The size is a bit bigger than say 2 Seio M1100's facing in opposite directions. The design though is much less "chunky" than the Seios. Not many other pumps are designed to be mounted "flat" against a side of a tank, most are designed to point "inwards". I think this is great because you can mount the pump in the middle at the back of the tank where it's fairly easy to hide. It's almost impossible to hide pumps designed to sit on the side of the tank and blow "across".

    If needed the "strainer" parts could be removed if you're sure no small fish, anemones etc are going to try make their way into the pump. This would reduce the size quite a bit. The pump does have some "spokes" stopping larger things going through it. The "strainer" isn't that fine and some of the small fish sold in pet shops could easily fit through hence my concern with having the pump rather stop or slow down drastically at night.


    Price
    The Polario comes with the magnet mount and the controller as standard. The only "optional" part is the moonlight.
    This package sells for around R3600.

    The ML22 provides 22000lph and it is priced at about 70% of the price of a Vortech MP40w (12000lph)
    It is priced around the same as 2 Tunze Stream 6065's (each 6500lph, not controllable), a bit less than a 6105 (3000-13000lph) or half the price of a 6205 5000-22000lph). The controllable Tunze pumps would still need an additional controller to vary the pump speed but this would provide a lot more options.
    The most comparable setup in terms of flow would be 2 6205's to provide flow "both ways" and a controller. All of this would cost at least 5 times the price of the Polario (however you would have a few more features).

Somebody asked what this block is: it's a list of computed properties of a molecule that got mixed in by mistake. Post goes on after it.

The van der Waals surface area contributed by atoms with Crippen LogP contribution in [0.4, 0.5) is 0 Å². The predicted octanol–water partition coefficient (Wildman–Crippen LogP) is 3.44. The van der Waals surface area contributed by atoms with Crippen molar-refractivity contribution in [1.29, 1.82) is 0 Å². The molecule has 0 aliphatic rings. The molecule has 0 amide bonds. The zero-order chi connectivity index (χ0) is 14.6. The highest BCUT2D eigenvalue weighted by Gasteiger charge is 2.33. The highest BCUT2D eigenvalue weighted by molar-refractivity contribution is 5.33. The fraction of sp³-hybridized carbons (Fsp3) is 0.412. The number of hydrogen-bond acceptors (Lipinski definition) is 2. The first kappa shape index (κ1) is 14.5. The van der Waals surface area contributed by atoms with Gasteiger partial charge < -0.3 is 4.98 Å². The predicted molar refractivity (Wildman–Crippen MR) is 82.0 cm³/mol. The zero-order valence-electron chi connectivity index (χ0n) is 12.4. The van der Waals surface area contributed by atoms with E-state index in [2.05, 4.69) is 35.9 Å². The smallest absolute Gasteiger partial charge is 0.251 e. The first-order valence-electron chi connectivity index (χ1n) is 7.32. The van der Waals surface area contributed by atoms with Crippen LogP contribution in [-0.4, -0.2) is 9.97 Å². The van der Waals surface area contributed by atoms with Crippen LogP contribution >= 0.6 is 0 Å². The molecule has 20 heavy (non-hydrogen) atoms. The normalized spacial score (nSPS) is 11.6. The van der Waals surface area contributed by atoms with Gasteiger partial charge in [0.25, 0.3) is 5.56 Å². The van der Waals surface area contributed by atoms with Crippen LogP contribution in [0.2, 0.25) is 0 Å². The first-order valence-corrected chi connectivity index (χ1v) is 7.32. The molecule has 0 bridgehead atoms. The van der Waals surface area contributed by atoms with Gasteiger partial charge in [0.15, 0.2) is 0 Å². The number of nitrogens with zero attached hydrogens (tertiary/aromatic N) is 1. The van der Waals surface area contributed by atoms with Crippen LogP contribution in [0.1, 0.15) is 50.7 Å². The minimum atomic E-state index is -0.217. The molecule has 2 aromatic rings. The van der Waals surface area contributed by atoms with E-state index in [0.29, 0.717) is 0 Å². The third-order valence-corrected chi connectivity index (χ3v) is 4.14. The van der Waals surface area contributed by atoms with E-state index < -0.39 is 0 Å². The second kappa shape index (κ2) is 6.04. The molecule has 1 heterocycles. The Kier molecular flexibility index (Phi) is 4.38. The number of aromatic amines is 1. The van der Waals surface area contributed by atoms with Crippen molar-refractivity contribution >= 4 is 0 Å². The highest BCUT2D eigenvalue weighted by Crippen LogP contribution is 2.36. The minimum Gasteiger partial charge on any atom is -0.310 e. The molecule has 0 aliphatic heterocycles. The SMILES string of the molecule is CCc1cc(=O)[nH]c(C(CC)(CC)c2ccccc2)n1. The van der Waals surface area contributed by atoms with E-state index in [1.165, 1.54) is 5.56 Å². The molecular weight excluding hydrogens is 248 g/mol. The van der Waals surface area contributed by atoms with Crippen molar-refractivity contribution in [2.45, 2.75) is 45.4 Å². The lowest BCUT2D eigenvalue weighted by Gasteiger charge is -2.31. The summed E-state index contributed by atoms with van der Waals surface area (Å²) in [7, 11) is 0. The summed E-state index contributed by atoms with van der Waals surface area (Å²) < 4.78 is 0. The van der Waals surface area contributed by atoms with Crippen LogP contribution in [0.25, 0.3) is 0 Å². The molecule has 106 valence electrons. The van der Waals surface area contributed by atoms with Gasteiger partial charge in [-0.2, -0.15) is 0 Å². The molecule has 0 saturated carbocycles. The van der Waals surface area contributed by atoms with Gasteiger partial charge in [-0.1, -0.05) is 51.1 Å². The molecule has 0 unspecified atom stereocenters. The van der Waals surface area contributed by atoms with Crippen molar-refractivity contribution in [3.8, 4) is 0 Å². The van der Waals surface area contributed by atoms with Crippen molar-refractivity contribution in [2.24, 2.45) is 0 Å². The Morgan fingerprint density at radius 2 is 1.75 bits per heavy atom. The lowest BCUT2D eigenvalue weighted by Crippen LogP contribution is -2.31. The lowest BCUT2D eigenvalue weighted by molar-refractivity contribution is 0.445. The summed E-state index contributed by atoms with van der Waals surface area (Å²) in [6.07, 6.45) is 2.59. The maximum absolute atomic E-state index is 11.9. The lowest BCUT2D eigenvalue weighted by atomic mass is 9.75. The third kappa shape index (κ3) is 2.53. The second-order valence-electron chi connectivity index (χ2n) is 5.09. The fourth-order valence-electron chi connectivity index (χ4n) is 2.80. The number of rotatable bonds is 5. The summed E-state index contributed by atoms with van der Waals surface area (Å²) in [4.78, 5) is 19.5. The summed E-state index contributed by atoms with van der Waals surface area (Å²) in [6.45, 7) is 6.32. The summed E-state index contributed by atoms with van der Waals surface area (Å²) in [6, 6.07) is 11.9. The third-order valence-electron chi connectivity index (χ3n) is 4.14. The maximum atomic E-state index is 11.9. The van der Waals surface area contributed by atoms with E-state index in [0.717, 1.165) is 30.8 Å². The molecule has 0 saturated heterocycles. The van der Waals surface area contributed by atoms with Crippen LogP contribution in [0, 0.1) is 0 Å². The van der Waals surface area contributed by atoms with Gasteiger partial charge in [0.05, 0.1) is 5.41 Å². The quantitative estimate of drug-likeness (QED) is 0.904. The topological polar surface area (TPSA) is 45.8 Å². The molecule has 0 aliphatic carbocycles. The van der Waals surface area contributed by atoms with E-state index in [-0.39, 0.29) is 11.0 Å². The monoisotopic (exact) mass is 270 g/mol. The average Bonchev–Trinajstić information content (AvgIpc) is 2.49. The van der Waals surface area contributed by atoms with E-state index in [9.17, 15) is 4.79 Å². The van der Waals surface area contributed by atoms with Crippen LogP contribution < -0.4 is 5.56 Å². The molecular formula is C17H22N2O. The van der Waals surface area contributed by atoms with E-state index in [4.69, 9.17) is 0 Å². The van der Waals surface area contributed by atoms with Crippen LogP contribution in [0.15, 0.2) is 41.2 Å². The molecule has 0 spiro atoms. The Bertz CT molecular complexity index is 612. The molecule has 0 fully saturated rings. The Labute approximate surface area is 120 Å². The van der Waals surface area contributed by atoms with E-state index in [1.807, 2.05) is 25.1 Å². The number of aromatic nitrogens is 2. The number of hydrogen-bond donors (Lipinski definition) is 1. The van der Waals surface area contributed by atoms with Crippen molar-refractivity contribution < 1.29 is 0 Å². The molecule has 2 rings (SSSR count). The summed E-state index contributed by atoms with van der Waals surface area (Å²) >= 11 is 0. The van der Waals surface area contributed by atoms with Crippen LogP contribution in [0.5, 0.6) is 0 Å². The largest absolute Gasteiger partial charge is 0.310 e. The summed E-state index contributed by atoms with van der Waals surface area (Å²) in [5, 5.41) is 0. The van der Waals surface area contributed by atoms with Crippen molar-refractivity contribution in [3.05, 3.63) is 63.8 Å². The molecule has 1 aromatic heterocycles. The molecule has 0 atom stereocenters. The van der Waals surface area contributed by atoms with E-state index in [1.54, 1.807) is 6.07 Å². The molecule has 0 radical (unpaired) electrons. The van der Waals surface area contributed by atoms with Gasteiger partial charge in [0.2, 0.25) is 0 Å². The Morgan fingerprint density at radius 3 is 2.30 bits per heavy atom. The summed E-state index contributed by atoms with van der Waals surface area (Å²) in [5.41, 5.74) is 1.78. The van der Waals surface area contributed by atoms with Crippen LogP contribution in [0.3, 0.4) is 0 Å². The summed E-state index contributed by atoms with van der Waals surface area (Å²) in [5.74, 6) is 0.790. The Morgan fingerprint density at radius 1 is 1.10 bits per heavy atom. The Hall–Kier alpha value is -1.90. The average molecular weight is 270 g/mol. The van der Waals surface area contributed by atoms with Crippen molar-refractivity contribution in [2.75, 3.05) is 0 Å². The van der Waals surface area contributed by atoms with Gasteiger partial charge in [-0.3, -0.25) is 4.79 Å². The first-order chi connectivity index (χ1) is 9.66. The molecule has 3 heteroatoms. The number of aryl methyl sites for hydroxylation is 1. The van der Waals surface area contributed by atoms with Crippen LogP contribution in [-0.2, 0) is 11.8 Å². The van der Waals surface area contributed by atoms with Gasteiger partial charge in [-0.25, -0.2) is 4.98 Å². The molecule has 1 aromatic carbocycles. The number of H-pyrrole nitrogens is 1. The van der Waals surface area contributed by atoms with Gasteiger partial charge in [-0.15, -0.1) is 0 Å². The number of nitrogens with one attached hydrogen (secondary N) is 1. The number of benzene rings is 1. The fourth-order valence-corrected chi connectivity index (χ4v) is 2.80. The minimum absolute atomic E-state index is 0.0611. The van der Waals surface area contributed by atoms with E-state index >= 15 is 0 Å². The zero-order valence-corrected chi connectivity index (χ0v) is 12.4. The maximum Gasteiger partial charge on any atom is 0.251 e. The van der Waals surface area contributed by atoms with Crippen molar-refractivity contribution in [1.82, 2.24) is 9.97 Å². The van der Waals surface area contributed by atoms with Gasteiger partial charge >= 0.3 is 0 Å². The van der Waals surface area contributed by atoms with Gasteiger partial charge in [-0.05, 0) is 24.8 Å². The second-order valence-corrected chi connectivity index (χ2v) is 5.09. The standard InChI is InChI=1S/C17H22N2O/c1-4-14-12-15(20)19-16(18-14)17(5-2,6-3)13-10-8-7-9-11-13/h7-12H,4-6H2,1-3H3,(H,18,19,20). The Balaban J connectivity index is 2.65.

Compared to more "budget" pumps you could get about 4 Resun waver (15000lph) pumps for the price of one Polario. The Resun waver comes with a controller of sorts where you set the time the pump should spend on "low", "medium" and "high" flow. Other than that there are no other options.
    The Boyu WM-2 wave maker comes in at about a third of the price of the Polario and has a similar controller to the Resun waver but they don't publish flow rates.


    Conclusion
    Clearly Taam has brought a rather competitive product to the market for creating big flow with at least some variation in the flow. I like the fact that it fits nicely in the middle/back of the tank so it can be easily hidden. The flow is absolutely awesome so if you have a big enough tank then go for it. If I start a tank over 1.8m wide this piece of equipment will definitely be on the shopping list.

    More info at the product page: TAAM Inc., Aquarium Products. NEW PRODUCT: POLARIO


    PS: I took some videos of this pump in my tank. Will add them here as soon as I can manage to edit them without the editing program crashing.

    Videos
    Overall vid, you need to look pretty closely to see some stuff flying around and the surface agitation. The tank is cloudy because of the Polario.
    YouTube - Polario ML22 in 1.2m aquarium

    Showing surface turbulence, the deflector is aimed "up" to keep flow off the substrate
    YouTube - Polario ML22 surface turbulence

    Flow over my plate coral, you can see a bunch of detritus blowing past
    http://www.youtube.com/watch?v=fQSA8X4-Ogo